It’s been 20 years since 16-year-old Jennifer Long, cutting classes one January morning, was lured into the pickup truck of the stranger who that day would rape and murder her.
Wesley Ira Purkey, 46, a brutal ex-con high on crack, had driven into Kansas City on Jan. 22, 1998, from his home in Lansing. He spotted the shy brunette tomboy, in her jeans, a white T-shirt and green-and-black jacket, walking on the sidewalk away from East High School. He pulled alongside and asked the teen — who had her share of disruption at home — if she wanted to party.
“Back then, we smoked weed like it was going out of style,” Kimberly Terrones, Jennifer’s childhood friend, recalled.
Jennifer climbed into the white Ford.
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In the end, there would be no funeral, because there would be no body.
Inside his basement, Purkey raped Jennifer, stabbed her repeatedly when she tried to escape and then, using an electric chainsaw over two days, cut her body into pieces and burned her remains inside a fireplace, fueled by logs and diesel fuel. He eventually dumped her ashes 200 miles away in a septic pond in Clearwater, Kan., south of Wichita.
There would be no gravesite or urn. No flowers. No music, no formal service, because Jennifer’s indigent family couldn’t afford such things. For those who loved the girl, there were only memories to mark the fact that Jennifer ever existed or mattered.
“There was nothing,” Marilyn Richards, Jennifer’s stepmother, said recently. “It was like she was here one day and gone the next. It was horrible.”
Now comes the possibility of something.
It’s not much, or grand — a $2,500 commemorative park bench that, if all goes well, will soon be placed along a walking trail in Independence. But the tribute is perhaps made more special by the fact that, two decades after Jennifer’s death, the funds came from well-wishers far from Kansas City.
Finding little support locally, Michelle McDaniel, one of Jennifer’s close childhood friends, contacted a fledgling crime podcast in Ontario, Canada, last year, asking only whether the show would consider retelling her friend’s tale to keep her memory alive.
“I, personally, just wanted to get Jen’s story out,” said McDaniel, who, now having twin 16-year-old daughters, thought the tale might help others. She believes that if Jennifer had had a better childhood, if she hadn’t felt threatened at school, where she was a recent transfer, she might not have felt compelled to get into a car with a stranger.
“Her life was tragic. She never really had any stability,” McDaniel said. “She wasn’t here on this earth long enough to make an impact, I guess. But I think what happened to her is supposed to be her legacy, if that makes sense.”
The podcast hosts, husband and wife Tyler and Bek Allen, not only agreed to recount Jennifer’s tale in their 20th episode in March, they also included an appeal to their audience on Jennifer’s behalf.
Before starting their program in 2016, the pair had no previous experience in producing a podcast or in crime reporting. Tyler, 47, works full time in telecommunications. Bek, 41, runs her own business creating television footage to promote charitable nonprofits.
True crime was her husband’s interest. The podcast, titled “The Minds of Madness,” was to be a side job, although one that now amasses about 500,000 downloads each month.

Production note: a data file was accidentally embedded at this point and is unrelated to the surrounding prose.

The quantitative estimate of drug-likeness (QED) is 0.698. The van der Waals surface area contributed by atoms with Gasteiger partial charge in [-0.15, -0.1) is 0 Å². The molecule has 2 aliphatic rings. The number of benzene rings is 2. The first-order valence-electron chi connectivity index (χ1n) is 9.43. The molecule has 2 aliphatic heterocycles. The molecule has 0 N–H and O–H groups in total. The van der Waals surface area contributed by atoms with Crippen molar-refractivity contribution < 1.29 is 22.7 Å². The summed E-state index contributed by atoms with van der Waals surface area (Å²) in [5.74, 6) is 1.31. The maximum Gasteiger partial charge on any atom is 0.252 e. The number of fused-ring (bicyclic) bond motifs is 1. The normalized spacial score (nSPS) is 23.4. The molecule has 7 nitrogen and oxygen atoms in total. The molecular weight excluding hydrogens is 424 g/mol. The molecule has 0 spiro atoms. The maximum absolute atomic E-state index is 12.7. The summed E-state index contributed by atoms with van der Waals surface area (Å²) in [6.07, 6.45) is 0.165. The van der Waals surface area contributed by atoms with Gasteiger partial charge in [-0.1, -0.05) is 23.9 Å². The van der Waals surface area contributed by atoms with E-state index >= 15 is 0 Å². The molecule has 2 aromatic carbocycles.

When she agreed to begin the podcast, Bek recalled, “I said to him, ‘Listen, I’ll help you out. But if we’re going to do this, I want to do something positive with it. I really want to involve the families — to give them a voice, maybe to give some help to the people listening who might associate with some of the issues that are talked about.’”
The Allens weren’t sure at first whether to tackle Jennifer’s story.
“Just the nature of it, just how brutally he murdered her. It was just so horrible,” Bek said. “But then I just felt like, after talking to Michelle, it just seemed like Jennifer was just kind of forgotten. The school didn’t even really do any kind of memorial for her. There was no follow-up on why she had left school that day. The family wasn’t able to afford a memorial. I just thought this is maybe going to be her one opportunity to get her memory alive again.”
Listeners responded. A YouCaring crowdfunding page, titled “Resting Peace: A Memorial for Jennifer,” has raised $4,100 from a handful of donors, including one who gave $3,000 in honor of her mother, who recently died. The donor said she could not imagine having no special place to visit and remember her.
An auction of merchandise donated by other podcasts ended on July 1 and raised another $1,000. What money doesn’t go to the bench, Bek Allen said, will be spent on gift cards for groceries or other essentials to help Jennifer’s family.
Glenda Lamont, Jennifer’s mother, did not respond to The Star’s requests to talk. But she was in contact with the Allens as the couple worked on Jennifer’s episode.
“This means the world to me,” she texted, adding that she lights a candle every year on Jennifer’s birthday, Dec. 22. “She was truly a beautiful person and I miss her every second.”
She also recounted how, on the day Jennifer went missing, “I knew something was teriably (sic) wrong.”
Jennifer had turned 16 exactly one month prior to the day she went missing. That afternoon, she was scheduled to go with her stepfather to get her driver’s license. She had been excited at the prospect. When her mother didn’t see her after school, she was sure something was amiss.
“I started calling all of her friends and family and went looking for her and went to the police,” Lamont texted.
Police seemed little concerned about a possible abduction. They reported Jennifer as a possible runaway and reasoned she would likely return. Lamont and others were never convinced.